I can see the point of their strategy because we have several parts disappearing from production and we find there is not a replacement. There are also segments of the analog market where the choices are very limited. The typical analog market to target these days is power management, because that is where the growth is.
It is hard to go fabless in the analog world because a big company can’t switch fabs without causing production problems. Some companies say they manufacture the wafers then package the parts when needed.
I have heard that VCs don’t like semi companies any more and only a few have gotten money. Did these guys have some special value proposition other that replacement parts? One value proposition of old processes is cheap wafers and low cost.
This is mostly grist for the media mill.
Making parts that are footprint compatible is actually a VERY obvious strategy, in the commodity market. Just look at Single-gate logic, that's a new area, and has been following the obvious strategy.
As they mention, smaller, newer die cost more to initially release, but they can usually out-perform older footprints.
Where those teensy new processes can struggle, is in places like ESD tolerance, and I see that's not mentioned at all....
There is always a great need for analog and mixed signal application specific IC's. China is doing this in to their products. If this also can be done in TouchStone there is an extra marketing space they will create.
The electronic component market is mostly dependent on the matured products and most of the manufacturers stop their maturing products at some extent, if a start-up player like touch tone will look towards finding and catering this unlooked potential it will surely get entered in the race in the longer span.
Being a pin-pin and functional replacement is not easy, especially for analog component which basically is hard to have everything being made the same, unless you just copy everything. BTW, I also hope this model to be success.
With the passing of Jim and bob in these few weeks, I personal think, this is the end of an Analog chapter, a new chapter will begin.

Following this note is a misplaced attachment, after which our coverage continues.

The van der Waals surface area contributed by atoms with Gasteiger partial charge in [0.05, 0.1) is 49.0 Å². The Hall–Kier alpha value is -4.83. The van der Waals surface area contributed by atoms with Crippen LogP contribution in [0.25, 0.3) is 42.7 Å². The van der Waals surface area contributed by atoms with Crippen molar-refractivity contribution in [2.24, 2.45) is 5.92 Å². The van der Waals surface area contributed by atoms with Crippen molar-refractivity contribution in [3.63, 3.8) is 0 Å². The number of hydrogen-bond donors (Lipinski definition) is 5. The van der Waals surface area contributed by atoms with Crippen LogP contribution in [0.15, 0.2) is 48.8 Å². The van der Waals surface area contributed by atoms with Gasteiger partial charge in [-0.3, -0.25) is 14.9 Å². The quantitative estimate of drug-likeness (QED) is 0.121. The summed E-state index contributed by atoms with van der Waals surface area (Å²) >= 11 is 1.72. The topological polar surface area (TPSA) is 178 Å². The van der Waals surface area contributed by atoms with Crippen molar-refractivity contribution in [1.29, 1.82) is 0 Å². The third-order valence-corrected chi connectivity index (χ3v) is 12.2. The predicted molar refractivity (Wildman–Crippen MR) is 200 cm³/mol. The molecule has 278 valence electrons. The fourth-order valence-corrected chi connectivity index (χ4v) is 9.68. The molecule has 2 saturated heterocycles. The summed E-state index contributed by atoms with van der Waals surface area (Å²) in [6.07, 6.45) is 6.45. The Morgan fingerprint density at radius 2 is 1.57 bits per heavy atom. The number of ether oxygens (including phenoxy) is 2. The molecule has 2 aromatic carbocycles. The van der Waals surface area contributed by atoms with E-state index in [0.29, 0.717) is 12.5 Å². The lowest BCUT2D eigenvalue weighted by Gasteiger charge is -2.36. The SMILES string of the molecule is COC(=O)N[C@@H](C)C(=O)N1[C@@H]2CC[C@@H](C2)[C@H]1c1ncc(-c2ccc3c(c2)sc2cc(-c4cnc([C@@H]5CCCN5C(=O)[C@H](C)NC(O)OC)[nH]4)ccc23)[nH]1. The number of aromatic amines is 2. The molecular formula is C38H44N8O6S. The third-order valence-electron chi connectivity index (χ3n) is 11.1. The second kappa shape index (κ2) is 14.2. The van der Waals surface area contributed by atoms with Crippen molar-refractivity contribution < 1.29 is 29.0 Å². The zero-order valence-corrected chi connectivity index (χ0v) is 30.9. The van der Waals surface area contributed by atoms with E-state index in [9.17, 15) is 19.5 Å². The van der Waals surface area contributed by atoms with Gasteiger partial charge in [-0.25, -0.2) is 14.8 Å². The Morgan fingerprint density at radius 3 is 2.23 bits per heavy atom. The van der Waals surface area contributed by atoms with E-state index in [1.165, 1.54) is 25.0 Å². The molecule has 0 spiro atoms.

It is no longer three decades ago, when Opamp related stuffs was hot. It is also no longer two decades ago, when PMIC started with NS simple switcher and Linear's LT1070 series. This is is a much sophisticated Analog era with China and Taiwan fill with lots of veterans from Linear, Maxim, and NS ex "graduate" starts up companies.
It will be interesting to see how Brett play this game within the next two years. and hope that he success.
For me, like it or not, Analog has enter the era of Smart Analog. and the place Smart Analog play will be taking eating away or improve some function or subsystem of the embedded system centric design solution. where the pure digital embedded system cannot do or doing not well. Analog thus have a chance to expand and evolve beyond the passed function centric into a system centric solution arena adapting to the embedded system centric world.
With the Era of Bob Widler, Bob Peace fades away.Time for the next chapter of Analog surface. and new fresh blood and innovation is needed to lead this in coming game. Analog designers in the valley needs to be upgrade so that it is always atleast two level beyond the China and Taiwan designer interm of quality and effectiveness.
We needs a new direction in Analog..
What I see is that analog curcuits are poorly represented in SoCs and very cery poorly in FPGAs.
VLSI and mixed signal test technoly , especially on wafer level (my project), are examples of a real bad industry attitude.
Those guys know what they do and will make a difference for everybody.
Good Day from Jan Hoppe.
No doubt, the experts are running this new venture and they might be well aware about the risks involved. But I can't avoid doubting on the strategy of starting with the one-to-one replacements for the analog ICs produced by the analog giants. Can they generate their working capital this way? I agree with Kdboyce & Nic_Mokhoff, they have a great challenge to establish reliable products and quality service in order to be able to compete with their well-established competitors.
This just shows that analog's demise and its incorporation into SoCs is slightly exaggerated. Finding less expensive one-for-one replacements for run-of-the-mill analog devices is a good thing, but it might be a hard act to put together for the needed customer support services as kdboyce remarks. Distributor Future Electronics might be the real winner.
It will be very interesting to see how this model works out. I would say the chances are good if the second sources are really drop in and compatible with the original. Assuming the costs are comparable to make chips, then lower margins would be necessary to make inroads against the established analog giants. Aside from that, Touchstone would have to build a high quality customer service and support team to service major analog customers. All this takes time, and the original sources are not necessarily going to sit still and watch their market erode. The analog market is projected to have growth over the next few years, and maybe they catch enough of that to bootstrap into being a major player over time. After all, their model did work for others in the past.
What are the engineering and design challenges in creating successful IoT devices? These devices are usually small, resource-constrained electronics designed to sense, collect, send, and/or interpret data. Some of the devices need to be smart enough to act upon data in real time, 24/7. Are the design challenges the same as with embedded systems, but with a little developer- and IT-skills added in? What do engineers need to know? Rick Merritt talks with two experts about the tools and best options for designing IoT devices in 2016. Specifically the guests will discuss sensors, security, and lessons from IoT deployments.